Authors: Kevin Tumlinson
Tags: #andy weir, #hugh howey, #orson scott card, #books like, #Martian, #Wool
Book One of Citadel
By Kevin Tumlinson
BOOK ONE of Citadel
Copyright © 2010, 2012 by Kevin Tumlinson
All rights reserves, published by HAPPY PANTS BOOKS
Volume 1 of CITADEL
SECOND EDITION: August 2012
HAPPY PANTS BOOKS is a trademark of Kevin Tumlinson.
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For Sammy “Granny” Mansel.
You believed, so I did too.
It was a pop of light, a burst of energy that left a little sizzle on the retinas. It was the return of light to eyes that had remained unfocused and non-functional for extreme weeks, months, even years at a time. Mitch Garrison had now experienced that flash enough times in his life that despite the fog of deep, vapor-induced sleep, his brain instantly put the pieces together. He was awake now. The long nap between shifts was over.
He tried to stretch but found himself confined.
, his gunk-filled brain reminded him. He blinked, which amounted to nothing but an instant of darkness punctuating the blurred light, and he managed to slide his hands up along the tight space to rub his underused eyes. Finally, slowly, things came into focus.
Something was wrong.
According to the readout just above his head, he’d only gone in a couple of months ago. He had another six months before his shift was to start.
The lid of the pod hissed, popped, and slid open. Mitch reached up and grabbed the lip of the opening, pulling himself up to a swooning but otherwise steady sitting position. The momentary grogginess of stasis was quickly replaced by sheer confusion as he looked around the Blue Collar pod bay.
Chaos was everywhere.
The rest of his shift was awake and scrambling. A few, like himself, were just sitting up from their own stasis pods, peering out at the madness surrounding them with expressions of confusion, concern, and occasionally outright fear. Mitch heard shouting and looked to see First Commander Marcos standing in the doorway to the pod bay, barking orders at the Blue Collar crew. Unsteadily, on limbs that weren’t entirely ready to function, Mitch climbed out of the pod and stumbled to the pod bay floor.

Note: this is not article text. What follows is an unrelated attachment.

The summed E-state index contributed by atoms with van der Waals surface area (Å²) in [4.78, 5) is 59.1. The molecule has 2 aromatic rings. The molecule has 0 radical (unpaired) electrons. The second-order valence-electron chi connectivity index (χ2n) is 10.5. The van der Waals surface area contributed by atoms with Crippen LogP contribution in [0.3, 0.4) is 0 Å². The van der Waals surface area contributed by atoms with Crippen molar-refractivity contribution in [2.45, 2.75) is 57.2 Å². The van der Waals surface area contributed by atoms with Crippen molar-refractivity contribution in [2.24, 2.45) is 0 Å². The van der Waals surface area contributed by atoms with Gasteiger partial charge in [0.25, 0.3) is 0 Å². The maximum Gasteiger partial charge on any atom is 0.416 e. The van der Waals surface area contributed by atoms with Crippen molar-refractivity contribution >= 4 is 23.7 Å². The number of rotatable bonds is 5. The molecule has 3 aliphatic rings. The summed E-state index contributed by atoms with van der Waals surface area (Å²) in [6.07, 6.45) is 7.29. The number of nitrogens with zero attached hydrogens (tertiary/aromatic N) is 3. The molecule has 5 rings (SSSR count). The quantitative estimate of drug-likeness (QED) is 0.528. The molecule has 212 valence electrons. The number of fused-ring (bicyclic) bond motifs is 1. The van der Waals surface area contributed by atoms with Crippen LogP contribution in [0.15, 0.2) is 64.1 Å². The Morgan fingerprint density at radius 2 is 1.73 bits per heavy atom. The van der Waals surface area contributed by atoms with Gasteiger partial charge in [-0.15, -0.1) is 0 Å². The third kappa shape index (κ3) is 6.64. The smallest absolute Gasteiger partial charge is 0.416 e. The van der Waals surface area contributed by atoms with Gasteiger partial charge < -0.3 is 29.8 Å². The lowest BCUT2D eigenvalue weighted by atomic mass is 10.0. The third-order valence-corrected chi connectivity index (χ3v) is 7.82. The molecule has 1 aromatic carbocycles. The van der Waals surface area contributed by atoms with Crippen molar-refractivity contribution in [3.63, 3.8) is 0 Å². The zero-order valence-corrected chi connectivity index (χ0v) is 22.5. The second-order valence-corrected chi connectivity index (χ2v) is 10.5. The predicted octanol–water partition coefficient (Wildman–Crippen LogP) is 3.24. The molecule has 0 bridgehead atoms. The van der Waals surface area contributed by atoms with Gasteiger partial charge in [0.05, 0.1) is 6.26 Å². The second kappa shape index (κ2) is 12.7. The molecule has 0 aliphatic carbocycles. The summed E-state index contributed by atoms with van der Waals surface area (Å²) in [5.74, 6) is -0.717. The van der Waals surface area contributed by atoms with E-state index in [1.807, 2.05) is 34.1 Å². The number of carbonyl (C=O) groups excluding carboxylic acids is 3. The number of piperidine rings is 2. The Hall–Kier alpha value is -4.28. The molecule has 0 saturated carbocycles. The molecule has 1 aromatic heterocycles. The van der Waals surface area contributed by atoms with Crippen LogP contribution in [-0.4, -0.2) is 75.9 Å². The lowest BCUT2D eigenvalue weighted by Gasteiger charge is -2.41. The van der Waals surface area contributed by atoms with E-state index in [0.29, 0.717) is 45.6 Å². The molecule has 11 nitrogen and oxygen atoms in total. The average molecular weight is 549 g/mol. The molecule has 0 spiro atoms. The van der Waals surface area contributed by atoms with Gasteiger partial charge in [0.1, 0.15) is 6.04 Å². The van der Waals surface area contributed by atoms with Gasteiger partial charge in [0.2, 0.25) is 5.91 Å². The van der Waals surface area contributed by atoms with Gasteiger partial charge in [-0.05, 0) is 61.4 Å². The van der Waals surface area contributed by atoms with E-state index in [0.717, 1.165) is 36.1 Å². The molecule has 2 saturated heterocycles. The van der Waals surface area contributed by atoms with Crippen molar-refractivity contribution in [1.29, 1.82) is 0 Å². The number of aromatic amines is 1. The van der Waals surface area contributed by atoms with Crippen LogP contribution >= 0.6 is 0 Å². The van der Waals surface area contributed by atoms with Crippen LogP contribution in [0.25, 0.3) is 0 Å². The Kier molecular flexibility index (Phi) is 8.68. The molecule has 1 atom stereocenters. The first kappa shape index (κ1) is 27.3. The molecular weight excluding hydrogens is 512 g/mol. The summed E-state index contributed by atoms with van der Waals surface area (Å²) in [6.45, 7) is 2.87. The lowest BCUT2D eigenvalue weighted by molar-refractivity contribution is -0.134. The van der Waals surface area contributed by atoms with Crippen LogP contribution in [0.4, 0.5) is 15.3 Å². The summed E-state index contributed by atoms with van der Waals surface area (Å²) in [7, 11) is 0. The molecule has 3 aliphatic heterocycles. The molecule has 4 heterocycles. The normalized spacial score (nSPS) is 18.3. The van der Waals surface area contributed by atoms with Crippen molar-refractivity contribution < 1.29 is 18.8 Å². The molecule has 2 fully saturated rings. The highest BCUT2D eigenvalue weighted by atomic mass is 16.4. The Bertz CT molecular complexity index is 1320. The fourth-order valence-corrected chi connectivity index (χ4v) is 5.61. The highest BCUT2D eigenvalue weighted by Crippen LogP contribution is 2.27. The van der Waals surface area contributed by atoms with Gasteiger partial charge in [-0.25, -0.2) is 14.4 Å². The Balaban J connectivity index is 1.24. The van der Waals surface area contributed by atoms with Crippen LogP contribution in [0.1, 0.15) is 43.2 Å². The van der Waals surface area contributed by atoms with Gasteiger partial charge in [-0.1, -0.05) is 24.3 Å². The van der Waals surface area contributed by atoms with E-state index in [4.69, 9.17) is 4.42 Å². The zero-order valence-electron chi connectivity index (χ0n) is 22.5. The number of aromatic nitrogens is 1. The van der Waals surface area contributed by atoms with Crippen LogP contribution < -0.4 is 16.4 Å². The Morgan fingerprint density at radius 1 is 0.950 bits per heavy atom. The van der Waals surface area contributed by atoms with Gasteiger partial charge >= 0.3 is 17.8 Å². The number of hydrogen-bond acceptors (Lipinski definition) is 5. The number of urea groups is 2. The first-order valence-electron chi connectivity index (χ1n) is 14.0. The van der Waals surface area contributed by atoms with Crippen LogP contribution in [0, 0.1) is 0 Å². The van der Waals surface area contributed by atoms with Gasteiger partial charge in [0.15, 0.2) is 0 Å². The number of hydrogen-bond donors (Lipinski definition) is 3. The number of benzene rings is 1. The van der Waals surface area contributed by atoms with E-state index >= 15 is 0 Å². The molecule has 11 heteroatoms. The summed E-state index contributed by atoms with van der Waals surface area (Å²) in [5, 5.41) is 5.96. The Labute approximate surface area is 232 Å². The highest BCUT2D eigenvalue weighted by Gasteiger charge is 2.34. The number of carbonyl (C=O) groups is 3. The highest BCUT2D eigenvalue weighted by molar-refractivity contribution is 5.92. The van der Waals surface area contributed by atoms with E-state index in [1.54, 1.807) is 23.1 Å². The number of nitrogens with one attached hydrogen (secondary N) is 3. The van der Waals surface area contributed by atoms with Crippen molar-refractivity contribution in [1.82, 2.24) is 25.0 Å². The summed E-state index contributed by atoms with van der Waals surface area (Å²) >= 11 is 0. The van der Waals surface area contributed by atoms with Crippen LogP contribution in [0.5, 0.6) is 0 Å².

” Marcos was shouting. “We’ve got to get those White Collars awake and into the Citadel module,
Citadel module. The
Mitch glanced at the time display again. They couldn’t be planet-side already. Could they?
He must have stood idle for too long. “Move it, Garrison, no time to screw around. We’re hitting atmo in 25 minutes!”
Atmo ... atmosphere?
Even with goo still dripping its way out of Mitch’s gray matter, he knew for certain that the colony ship wasn’t built to enter an atmosphere. So hitting atmo in 25 minutes meant only one thing.
They were about to crash.
Mitch shook his head, trying to jar his brain into gear, and grabbed his tool bag from the storage bin under the pod. He was thrown off balance. He had relied on these tools for most of his adult life, but they felt like dead weight as he slung the bag over his shoulder and took off at a run for the White Collar bay.